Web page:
Various Human Organ Systems and Their Functions

Various Human Organ Systems and Their Functions – Human anatomy is the study of the structure of the human body. The anatomy of the human body is composed of cells, tissues, organs, and organ systems. Organ systems are the parts that make up the human body. This system consists of various types of organs, which have specific structures and functions. Organ systems have distinctive structures and functions. Each organ system depends on each other, either directly or indirectly.

List of contents

1. Skeletal System

The human body is supported by the skeletal system, which consists of 206 bones connected by tendons, ligaments, and cartilage. This bone is composed of the axial skeleton and the appendicular skeleton. The axial skeleton consists of 80 bones located along the axis of the human body. The axial skeleton includes the skull, middle ear bones, hyoid bone, ribs, and spine.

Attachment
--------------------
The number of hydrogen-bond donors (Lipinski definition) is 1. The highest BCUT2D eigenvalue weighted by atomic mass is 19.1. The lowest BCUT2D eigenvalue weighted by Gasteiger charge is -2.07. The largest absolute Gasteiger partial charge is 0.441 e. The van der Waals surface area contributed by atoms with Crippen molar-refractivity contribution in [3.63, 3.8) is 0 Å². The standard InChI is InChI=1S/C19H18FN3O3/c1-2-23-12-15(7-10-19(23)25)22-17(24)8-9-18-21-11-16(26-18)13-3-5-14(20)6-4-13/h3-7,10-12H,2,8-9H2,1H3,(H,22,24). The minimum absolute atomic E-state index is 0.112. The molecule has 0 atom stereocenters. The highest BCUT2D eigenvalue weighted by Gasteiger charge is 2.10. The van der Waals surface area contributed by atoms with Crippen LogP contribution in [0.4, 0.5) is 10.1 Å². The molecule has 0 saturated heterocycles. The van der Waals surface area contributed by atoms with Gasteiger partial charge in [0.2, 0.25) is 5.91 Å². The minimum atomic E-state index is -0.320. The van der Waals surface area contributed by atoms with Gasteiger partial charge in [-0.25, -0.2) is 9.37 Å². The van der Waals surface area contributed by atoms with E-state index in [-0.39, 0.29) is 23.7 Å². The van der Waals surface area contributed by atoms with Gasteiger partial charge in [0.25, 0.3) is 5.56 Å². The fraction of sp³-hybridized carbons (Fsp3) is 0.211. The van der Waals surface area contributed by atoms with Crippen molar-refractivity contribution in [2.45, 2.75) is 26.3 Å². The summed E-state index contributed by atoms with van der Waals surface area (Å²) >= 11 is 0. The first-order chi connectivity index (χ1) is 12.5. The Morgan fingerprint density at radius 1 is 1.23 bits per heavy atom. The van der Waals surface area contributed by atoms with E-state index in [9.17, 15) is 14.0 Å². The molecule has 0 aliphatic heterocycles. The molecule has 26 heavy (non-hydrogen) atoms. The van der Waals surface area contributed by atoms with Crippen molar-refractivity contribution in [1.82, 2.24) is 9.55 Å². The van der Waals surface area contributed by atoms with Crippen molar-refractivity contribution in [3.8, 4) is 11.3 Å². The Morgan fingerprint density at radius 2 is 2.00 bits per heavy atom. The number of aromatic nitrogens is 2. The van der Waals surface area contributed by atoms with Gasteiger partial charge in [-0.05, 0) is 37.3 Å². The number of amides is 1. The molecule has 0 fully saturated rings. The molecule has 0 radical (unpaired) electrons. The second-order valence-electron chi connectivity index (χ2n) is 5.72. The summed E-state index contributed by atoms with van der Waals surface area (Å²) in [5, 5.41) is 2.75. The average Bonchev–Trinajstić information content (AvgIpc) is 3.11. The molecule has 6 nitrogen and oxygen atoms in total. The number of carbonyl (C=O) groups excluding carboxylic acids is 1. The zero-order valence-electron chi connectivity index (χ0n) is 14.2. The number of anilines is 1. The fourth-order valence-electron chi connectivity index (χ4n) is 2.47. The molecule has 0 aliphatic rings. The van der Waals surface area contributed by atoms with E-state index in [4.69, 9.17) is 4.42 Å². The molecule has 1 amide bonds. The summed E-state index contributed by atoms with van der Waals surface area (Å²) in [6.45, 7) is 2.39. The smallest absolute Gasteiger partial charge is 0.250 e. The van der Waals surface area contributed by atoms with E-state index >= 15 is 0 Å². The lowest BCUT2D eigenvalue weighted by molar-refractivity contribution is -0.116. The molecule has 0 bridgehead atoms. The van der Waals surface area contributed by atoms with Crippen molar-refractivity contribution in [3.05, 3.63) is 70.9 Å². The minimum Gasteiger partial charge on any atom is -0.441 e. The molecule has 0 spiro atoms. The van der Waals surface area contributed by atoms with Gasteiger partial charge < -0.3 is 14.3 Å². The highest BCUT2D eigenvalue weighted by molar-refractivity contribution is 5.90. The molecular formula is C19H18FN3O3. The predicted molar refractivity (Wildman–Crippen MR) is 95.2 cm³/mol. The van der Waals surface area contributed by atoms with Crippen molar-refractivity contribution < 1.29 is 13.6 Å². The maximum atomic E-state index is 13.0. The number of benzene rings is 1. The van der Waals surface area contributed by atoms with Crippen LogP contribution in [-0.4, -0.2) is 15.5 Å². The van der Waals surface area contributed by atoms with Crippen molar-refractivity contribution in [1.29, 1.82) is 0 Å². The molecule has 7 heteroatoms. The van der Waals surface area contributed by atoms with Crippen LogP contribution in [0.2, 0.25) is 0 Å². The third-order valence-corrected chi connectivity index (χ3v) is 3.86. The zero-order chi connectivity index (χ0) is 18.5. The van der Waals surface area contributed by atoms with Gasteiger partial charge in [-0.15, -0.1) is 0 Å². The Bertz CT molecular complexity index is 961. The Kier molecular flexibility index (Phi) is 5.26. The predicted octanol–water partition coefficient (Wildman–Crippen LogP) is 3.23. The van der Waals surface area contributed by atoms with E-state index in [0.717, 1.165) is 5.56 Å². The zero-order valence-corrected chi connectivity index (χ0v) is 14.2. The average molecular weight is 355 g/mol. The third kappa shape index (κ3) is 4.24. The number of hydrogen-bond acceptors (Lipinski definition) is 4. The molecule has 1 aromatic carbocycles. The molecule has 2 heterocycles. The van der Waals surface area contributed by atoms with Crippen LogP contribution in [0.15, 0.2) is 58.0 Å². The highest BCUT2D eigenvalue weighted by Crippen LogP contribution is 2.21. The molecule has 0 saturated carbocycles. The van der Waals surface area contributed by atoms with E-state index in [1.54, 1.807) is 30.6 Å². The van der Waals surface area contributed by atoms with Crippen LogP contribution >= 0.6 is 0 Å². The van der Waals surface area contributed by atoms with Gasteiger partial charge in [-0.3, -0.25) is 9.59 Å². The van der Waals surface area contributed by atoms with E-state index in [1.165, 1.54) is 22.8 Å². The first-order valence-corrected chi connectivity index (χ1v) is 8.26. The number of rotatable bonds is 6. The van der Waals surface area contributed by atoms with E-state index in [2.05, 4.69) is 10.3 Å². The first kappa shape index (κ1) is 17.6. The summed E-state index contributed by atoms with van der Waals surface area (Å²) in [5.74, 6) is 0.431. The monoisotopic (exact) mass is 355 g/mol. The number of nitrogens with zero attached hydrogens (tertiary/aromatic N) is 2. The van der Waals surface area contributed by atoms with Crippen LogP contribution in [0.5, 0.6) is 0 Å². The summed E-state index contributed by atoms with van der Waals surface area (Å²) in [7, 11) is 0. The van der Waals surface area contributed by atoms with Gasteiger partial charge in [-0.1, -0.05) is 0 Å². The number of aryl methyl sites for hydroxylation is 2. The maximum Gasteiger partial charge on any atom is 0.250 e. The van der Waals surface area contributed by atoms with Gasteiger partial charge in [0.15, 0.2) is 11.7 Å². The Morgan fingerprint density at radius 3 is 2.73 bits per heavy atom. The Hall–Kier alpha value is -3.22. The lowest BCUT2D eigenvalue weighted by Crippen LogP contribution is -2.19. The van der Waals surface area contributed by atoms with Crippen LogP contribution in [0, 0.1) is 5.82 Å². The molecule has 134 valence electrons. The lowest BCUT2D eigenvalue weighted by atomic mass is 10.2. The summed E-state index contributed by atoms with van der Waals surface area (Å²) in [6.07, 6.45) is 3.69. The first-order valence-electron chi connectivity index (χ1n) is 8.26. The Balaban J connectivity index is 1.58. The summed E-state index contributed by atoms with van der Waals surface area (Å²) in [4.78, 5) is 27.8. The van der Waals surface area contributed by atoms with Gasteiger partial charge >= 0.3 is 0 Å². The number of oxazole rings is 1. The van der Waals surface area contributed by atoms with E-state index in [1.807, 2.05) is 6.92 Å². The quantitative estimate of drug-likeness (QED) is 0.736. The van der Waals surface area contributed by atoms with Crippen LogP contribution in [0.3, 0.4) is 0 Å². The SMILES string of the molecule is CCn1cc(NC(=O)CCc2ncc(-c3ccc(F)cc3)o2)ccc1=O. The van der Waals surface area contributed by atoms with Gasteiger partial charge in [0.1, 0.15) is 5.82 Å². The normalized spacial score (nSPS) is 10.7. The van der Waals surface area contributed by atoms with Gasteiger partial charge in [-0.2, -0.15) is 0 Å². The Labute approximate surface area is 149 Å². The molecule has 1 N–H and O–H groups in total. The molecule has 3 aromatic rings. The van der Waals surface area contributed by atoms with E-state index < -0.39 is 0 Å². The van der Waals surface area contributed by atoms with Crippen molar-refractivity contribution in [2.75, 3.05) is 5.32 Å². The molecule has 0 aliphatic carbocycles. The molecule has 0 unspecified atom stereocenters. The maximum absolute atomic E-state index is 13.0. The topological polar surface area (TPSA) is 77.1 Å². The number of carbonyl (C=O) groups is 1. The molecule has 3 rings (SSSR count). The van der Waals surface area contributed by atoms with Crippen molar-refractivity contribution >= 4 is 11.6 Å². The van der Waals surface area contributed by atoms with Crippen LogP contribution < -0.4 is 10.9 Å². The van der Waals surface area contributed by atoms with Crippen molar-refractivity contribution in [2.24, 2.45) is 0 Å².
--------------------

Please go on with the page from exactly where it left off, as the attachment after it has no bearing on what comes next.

The appendicular skeleton consists of 126 bones which are appendages that connect the axial skeleton. The appendicular skeleton is located in the upper limbs, lower legs, pelvis, and shoulders. The function of the skeletal system is to move, support and give shape to the body, protect internal organs, and as a place for muscles to attach.

The human skeletal system is a collection of bones that are interconnected with each other to form a movement system. In the locomotor system, the skeleton cannot move alone, but works together with muscles. The cooperation of the two can be known as the musculoskeletal system. Muscles with the help of joints and other supporting structures (ligaments, tendons, fascia and bursae) allow the skeleton to move.

The human skeleton is formed from single or combined bones (such as the skull) supported by other structures such as ligaments, tendons, muscles, and other organs. The average adult human has 206 bones, although this number can vary between individuals. These 206 bones have different structures and functions.


The human skeleton has various functions, including:

  • Gives body shape;
  • Protects organs and parts/soft tissues of the body;